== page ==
So my medicine is to "do the thing I think I cannot do". To be attentive to what that thing is, in this moment. And then do it.

I recently learned some simple restorative yoga poses from a friend. No need for the fancy bolsters, blocks, straps, and blankets that I've used in yoga studios. I can use pillows, blankets, and whatever else I have available. The experience is like floating - like my entire body is being supported, almost suspended, without any effort from my muscles. It's like being in water, without having to move at all.

And it's a totally ridiculous way to start the day! Which is why it's my medicine. Living MY medicine, at this particular point in my life, means having the audacity to begin my day by going into a state of complete surrender and relaxation. As if there is nothing to do, nothing to conquer, nowhere to be.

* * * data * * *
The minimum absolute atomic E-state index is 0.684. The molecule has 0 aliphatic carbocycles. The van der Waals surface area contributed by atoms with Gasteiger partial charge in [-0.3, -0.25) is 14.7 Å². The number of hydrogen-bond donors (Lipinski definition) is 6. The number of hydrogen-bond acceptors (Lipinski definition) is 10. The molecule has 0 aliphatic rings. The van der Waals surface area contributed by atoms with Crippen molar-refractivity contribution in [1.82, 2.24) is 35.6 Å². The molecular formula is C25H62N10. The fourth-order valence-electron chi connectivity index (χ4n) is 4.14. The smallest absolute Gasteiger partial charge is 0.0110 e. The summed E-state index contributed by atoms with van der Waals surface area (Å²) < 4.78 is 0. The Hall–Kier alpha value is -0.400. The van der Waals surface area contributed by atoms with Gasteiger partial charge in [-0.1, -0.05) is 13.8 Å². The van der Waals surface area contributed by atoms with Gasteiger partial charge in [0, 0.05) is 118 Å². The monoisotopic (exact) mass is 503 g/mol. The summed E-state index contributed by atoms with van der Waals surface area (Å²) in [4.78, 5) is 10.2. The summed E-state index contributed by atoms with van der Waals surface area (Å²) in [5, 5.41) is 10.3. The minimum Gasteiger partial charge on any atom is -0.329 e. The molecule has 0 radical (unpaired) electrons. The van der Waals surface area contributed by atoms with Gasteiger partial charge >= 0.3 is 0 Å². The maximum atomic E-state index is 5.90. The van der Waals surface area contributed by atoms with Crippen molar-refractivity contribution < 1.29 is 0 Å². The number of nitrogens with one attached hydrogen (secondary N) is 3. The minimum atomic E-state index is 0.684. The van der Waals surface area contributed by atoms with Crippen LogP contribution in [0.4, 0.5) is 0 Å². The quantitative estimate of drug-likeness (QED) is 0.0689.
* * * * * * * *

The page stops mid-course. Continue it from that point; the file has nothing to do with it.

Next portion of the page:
This is what living my medicine looks like for me, right now:

Restorative Yoga Lisa While my body floats in the feeling of being totally supported, my mind rests. It cannot feel fear in this moment of rest. And each moment I spend here, I train in courage. I look fear in the face - the fear that whispers a "To Do" list in my ear - and I do nothing anyway.

What's YOUR medicine right now? What time is it now for YOU?

Photo credits: Top - Randy Bales. Bottom - Lydia Puhak.

Empowering Your Self With Vision

Red yellow heart CROPPED

“How you see determines what you see, and what you feel.” – Tenzin Wangyal Rinpoche